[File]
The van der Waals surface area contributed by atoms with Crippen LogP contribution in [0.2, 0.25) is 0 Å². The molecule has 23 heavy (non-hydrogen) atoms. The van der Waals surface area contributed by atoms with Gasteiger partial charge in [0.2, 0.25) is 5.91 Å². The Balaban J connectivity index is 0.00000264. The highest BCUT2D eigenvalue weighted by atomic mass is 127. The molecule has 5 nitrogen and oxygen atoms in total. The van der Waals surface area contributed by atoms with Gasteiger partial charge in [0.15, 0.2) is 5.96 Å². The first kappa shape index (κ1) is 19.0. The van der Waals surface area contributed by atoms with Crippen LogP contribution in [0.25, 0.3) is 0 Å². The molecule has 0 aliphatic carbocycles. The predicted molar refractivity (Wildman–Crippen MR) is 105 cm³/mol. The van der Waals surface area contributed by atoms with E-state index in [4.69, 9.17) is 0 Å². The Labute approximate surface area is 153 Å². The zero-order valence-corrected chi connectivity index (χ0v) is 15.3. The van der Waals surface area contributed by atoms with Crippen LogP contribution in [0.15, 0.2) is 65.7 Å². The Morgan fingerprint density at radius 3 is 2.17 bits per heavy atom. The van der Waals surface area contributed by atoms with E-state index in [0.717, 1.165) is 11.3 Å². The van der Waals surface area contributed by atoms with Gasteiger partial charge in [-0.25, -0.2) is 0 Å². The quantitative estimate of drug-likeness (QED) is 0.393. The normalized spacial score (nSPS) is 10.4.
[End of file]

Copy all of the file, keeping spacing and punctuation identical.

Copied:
The van der Waals surface area contributed by atoms with Crippen LogP contribution in [0.2, 0.25) is 0 Å². The molecule has 23 heavy (non-hydrogen) atoms. The van der Waals surface area contributed by atoms with Gasteiger partial charge in [0.2, 0.25) is 5.91 Å². The Balaban J connectivity index is 0.00000264. The highest BCUT2D eigenvalue weighted by atomic mass is 127. The molecule has 5 nitrogen and oxygen atoms in total. The van der Waals surface area contributed by atoms with Gasteiger partial charge in [0.15, 0.2) is 5.96 Å². The first kappa shape index (κ1) is 19.0. The van der Waals surface area contributed by atoms with Crippen LogP contribution in [0.25, 0.3) is 0 Å². The molecule has 0 aliphatic carbocycles. The predicted molar refractivity (Wildman–Crippen MR) is 105 cm³/mol. The van der Waals surface area contributed by atoms with E-state index in [4.69, 9.17) is 0 Å². The Labute approximate surface area is 153 Å². The zero-order valence-corrected chi connectivity index (χ0v) is 15.3. The van der Waals surface area contributed by atoms with Crippen LogP contribution in [0.15, 0.2) is 65.7 Å². The Morgan fingerprint density at radius 3 is 2.17 bits per heavy atom. The van der Waals surface area contributed by atoms with E-state index in [0.717, 1.165) is 11.3 Å². The van der Waals surface area contributed by atoms with Gasteiger partial charge in [-0.25, -0.2) is 0 Å². The quantitative estimate of drug-likeness (QED) is 0.393. The normalized spacial score (nSPS) is 10.4.